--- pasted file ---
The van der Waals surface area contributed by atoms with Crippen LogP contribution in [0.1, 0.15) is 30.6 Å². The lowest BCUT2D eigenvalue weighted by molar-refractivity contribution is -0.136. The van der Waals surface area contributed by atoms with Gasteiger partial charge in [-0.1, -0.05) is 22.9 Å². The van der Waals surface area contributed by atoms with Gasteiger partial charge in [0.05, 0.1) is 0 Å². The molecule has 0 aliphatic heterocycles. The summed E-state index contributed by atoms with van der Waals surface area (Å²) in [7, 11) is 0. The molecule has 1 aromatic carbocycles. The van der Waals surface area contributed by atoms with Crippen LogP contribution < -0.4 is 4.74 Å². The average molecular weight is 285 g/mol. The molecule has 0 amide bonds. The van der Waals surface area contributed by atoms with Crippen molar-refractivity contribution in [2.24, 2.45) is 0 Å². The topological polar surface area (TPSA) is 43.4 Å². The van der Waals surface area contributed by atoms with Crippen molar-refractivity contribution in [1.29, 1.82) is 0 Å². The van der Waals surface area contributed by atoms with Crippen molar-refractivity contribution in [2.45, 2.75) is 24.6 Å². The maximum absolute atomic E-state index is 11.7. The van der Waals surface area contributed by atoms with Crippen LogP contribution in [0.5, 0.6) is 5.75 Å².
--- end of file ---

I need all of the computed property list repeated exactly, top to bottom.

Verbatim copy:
The van der Waals surface area contributed by atoms with Crippen LogP contribution in [0.1, 0.15) is 30.6 Å². The lowest BCUT2D eigenvalue weighted by molar-refractivity contribution is -0.136. The van der Waals surface area contributed by atoms with Gasteiger partial charge in [-0.1, -0.05) is 22.9 Å². The van der Waals surface area contributed by atoms with Gasteiger partial charge in [0.05, 0.1) is 0 Å². The molecule has 0 aliphatic heterocycles. The summed E-state index contributed by atoms with van der Waals surface area (Å²) in [7, 11) is 0. The molecule has 1 aromatic carbocycles. The van der Waals surface area contributed by atoms with Crippen LogP contribution < -0.4 is 4.74 Å². The average molecular weight is 285 g/mol. The molecule has 0 amide bonds. The van der Waals surface area contributed by atoms with Crippen molar-refractivity contribution in [2.24, 2.45) is 0 Å². The topological polar surface area (TPSA) is 43.4 Å². The van der Waals surface area contributed by atoms with Crippen molar-refractivity contribution in [1.29, 1.82) is 0 Å². The van der Waals surface area contributed by atoms with Crippen molar-refractivity contribution in [2.45, 2.75) is 24.6 Å². The maximum absolute atomic E-state index is 11.7. The van der Waals surface area contributed by atoms with Crippen LogP contribution in [0.5, 0.6) is 5.75 Å².